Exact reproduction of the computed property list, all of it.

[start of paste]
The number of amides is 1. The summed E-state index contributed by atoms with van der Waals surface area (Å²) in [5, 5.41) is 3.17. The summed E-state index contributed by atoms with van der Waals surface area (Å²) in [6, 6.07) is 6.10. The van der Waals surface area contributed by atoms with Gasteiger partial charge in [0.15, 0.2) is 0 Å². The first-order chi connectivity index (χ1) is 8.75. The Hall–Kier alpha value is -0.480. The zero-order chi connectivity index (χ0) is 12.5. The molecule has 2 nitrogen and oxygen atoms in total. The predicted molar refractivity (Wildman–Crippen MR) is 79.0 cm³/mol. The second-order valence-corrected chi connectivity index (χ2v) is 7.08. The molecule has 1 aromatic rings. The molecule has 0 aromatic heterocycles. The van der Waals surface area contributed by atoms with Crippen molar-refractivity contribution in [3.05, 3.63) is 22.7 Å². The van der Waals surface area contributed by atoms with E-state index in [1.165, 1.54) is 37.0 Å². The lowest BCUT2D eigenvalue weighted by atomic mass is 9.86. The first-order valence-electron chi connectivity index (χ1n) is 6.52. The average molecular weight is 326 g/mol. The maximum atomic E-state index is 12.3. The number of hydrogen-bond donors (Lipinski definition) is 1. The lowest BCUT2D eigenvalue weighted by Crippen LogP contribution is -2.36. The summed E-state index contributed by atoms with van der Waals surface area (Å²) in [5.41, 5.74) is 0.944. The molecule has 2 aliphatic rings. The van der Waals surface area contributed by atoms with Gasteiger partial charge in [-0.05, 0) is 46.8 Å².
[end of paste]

The number of amides is 1. The summed E-state index contributed by atoms with van der Waals surface area (Å²) in [5, 5.41) is 3.17. The summed E-state index contributed by atoms with van der Waals surface area (Å²) in [6, 6.07) is 6.10. The van der Waals surface area contributed by atoms with Gasteiger partial charge in [0.15, 0.2) is 0 Å². The first-order chi connectivity index (χ1) is 8.75. The Hall–Kier alpha value is -0.480. The zero-order chi connectivity index (χ0) is 12.5. The molecule has 2 nitrogen and oxygen atoms in total. The predicted molar refractivity (Wildman–Crippen MR) is 79.0 cm³/mol. The second-order valence-corrected chi connectivity index (χ2v) is 7.08. The molecule has 1 aromatic rings. The molecule has 0 aromatic heterocycles. The van der Waals surface area contributed by atoms with Crippen molar-refractivity contribution in [3.05, 3.63) is 22.7 Å². The van der Waals surface area contributed by atoms with E-state index in [1.165, 1.54) is 37.0 Å². The lowest BCUT2D eigenvalue weighted by atomic mass is 9.86. The first-order valence-electron chi connectivity index (χ1n) is 6.52. The average molecular weight is 326 g/mol. The maximum atomic E-state index is 12.3. The number of hydrogen-bond donors (Lipinski definition) is 1. The lowest BCUT2D eigenvalue weighted by Crippen LogP contribution is -2.36. The summed E-state index contributed by atoms with van der Waals surface area (Å²) in [5.41, 5.74) is 0.944. The molecule has 2 aliphatic rings. The van der Waals surface area contributed by atoms with Gasteiger partial charge in [-0.05, 0) is 46.8 Å².